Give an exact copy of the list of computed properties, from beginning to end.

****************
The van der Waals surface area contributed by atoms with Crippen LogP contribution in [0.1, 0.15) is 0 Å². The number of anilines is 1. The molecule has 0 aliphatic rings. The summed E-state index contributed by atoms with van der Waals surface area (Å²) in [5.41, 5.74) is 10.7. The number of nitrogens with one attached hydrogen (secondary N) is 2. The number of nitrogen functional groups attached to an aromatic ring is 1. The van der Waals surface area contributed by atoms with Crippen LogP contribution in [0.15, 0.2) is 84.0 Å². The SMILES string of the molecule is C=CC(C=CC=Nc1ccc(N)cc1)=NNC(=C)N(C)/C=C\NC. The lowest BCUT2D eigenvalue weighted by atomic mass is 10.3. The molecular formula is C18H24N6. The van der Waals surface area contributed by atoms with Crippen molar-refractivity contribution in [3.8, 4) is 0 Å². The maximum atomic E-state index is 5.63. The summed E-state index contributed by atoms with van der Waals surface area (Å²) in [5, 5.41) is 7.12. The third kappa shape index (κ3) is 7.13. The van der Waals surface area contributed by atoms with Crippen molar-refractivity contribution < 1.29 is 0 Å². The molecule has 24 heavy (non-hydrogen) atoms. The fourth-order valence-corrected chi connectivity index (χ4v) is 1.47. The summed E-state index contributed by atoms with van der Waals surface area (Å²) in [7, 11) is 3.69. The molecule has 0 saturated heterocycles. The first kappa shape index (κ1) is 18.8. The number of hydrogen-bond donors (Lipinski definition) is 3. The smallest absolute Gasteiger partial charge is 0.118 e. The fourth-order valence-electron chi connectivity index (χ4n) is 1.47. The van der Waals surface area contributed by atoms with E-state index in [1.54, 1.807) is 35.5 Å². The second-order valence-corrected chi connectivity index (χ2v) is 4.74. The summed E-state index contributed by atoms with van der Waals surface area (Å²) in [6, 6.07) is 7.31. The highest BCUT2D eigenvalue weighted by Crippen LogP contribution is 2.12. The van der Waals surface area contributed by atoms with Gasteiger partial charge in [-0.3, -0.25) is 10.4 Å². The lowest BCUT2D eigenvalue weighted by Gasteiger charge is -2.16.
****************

The van der Waals surface area contributed by atoms with Crippen LogP contribution in [0.1, 0.15) is 0 Å². The number of anilines is 1. The molecule has 0 aliphatic rings. The summed E-state index contributed by atoms with van der Waals surface area (Å²) in [5.41, 5.74) is 10.7. The number of nitrogens with one attached hydrogen (secondary N) is 2. The number of nitrogen functional groups attached to an aromatic ring is 1. The van der Waals surface area contributed by atoms with Crippen LogP contribution in [0.15, 0.2) is 84.0 Å². The SMILES string of the molecule is C=CC(C=CC=Nc1ccc(N)cc1)=NNC(=C)N(C)/C=C\NC. The lowest BCUT2D eigenvalue weighted by atomic mass is 10.3. The molecular formula is C18H24N6. The van der Waals surface area contributed by atoms with Crippen molar-refractivity contribution in [3.8, 4) is 0 Å². The maximum atomic E-state index is 5.63. The summed E-state index contributed by atoms with van der Waals surface area (Å²) in [5, 5.41) is 7.12. The third kappa shape index (κ3) is 7.13. The van der Waals surface area contributed by atoms with Crippen molar-refractivity contribution < 1.29 is 0 Å². The molecule has 24 heavy (non-hydrogen) atoms. The fourth-order valence-corrected chi connectivity index (χ4v) is 1.47. The summed E-state index contributed by atoms with van der Waals surface area (Å²) in [7, 11) is 3.69. The molecule has 0 saturated heterocycles. The first kappa shape index (κ1) is 18.8. The number of hydrogen-bond donors (Lipinski definition) is 3. The smallest absolute Gasteiger partial charge is 0.118 e. The fourth-order valence-electron chi connectivity index (χ4n) is 1.47. The van der Waals surface area contributed by atoms with E-state index in [1.54, 1.807) is 35.5 Å². The second-order valence-corrected chi connectivity index (χ2v) is 4.74. The summed E-state index contributed by atoms with van der Waals surface area (Å²) in [6, 6.07) is 7.31. The highest BCUT2D eigenvalue weighted by Crippen LogP contribution is 2.12. The van der Waals surface area contributed by atoms with Gasteiger partial charge in [-0.3, -0.25) is 10.4 Å². The lowest BCUT2D eigenvalue weighted by Gasteiger charge is -2.16.